Today we take a peek at hippos. As you might imagine, these behemoths are quite easy to spot, not only due to their large size, but also because in the park, they have several well-established locations where they like to hang out.
The Wikipedia article is chock full of interesting facts. I’d recommend spending 3 minutes reading it just because you’re probably not thinking about hippos enough in your daily life.
For instance, hippos are most closely related to whales and other cetaceans. But their foot structure resembles that of a giraffe.
Wikipedia doesn’t mention much about hippos lounging on grass, but we saw these lazy bastards just soaking up the sun in the Ngorongoro crater.
Although hippos typically spend most of their time in the water, they don’t eat water plants, preferring to eat grass. They can eat up to 150 lbs. of grass at a time, and “over prolonged periods hippos can divert the paths of swamps and channels” as they walk to their favored grazing spots.
Adult hippos can’t swim! They bounce off the bottom of the river bed.
I find that fact to be ludicrous, as if these animals weren’t ludicrous enough already.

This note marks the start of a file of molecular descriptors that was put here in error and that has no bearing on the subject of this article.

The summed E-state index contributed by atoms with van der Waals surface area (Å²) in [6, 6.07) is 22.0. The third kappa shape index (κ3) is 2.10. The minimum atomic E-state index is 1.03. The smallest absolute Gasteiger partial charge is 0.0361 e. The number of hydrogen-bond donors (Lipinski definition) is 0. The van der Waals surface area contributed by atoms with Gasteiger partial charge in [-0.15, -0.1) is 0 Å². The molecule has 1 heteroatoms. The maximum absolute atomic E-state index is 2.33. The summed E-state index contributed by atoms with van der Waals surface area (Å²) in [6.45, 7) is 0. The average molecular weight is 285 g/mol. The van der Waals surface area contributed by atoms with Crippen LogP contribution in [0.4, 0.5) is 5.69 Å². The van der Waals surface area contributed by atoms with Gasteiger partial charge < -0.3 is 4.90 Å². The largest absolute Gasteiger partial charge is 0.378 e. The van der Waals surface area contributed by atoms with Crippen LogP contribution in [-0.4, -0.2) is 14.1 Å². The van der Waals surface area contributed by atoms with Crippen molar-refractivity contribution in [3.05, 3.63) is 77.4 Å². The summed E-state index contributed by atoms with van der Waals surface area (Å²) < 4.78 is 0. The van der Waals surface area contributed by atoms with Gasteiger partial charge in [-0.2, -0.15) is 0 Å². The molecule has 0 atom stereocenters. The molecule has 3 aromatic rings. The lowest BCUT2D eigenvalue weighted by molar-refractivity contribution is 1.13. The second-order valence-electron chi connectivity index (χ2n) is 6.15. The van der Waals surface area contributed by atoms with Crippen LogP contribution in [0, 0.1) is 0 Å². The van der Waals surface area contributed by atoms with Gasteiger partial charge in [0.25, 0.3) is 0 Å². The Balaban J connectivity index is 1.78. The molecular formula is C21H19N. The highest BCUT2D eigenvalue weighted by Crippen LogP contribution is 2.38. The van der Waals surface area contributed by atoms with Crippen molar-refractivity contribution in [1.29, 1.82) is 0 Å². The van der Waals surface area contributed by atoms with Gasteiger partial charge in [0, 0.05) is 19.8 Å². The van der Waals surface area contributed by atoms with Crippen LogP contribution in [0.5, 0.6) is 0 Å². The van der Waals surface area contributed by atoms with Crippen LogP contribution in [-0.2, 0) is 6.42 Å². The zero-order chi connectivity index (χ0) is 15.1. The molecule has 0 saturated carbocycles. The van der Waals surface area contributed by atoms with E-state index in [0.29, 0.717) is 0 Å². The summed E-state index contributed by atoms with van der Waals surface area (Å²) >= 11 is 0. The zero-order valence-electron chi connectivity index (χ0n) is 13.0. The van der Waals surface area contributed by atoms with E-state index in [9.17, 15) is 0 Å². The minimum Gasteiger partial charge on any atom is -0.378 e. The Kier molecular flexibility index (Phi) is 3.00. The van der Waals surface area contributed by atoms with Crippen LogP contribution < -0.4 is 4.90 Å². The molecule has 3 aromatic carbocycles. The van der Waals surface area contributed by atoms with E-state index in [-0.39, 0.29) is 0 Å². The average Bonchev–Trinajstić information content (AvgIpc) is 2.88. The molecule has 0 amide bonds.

As hippos are related to whales, the typical way to refer to a group of them is a “pod”. An alternate group name, and the one I prefer is a “bloat”.
A hippo pool smells like an outdoor toilet that has been abused by animals the size of… hippos. That splashing water isn’t brown from mud. It’s poop. Hippo poop.
They mostly just lounge around, but there’s the occasional bit of splashing.
Males are only territorial in the water, but they don’t fight to the death; they fight to the pain… of humiliation. Once one hippo realizes it’s weaker, it goes away. And there’s nothing that’s more painful than humiliations galore.
That’s it for this edition of Tanzania Tuesday! See you next time!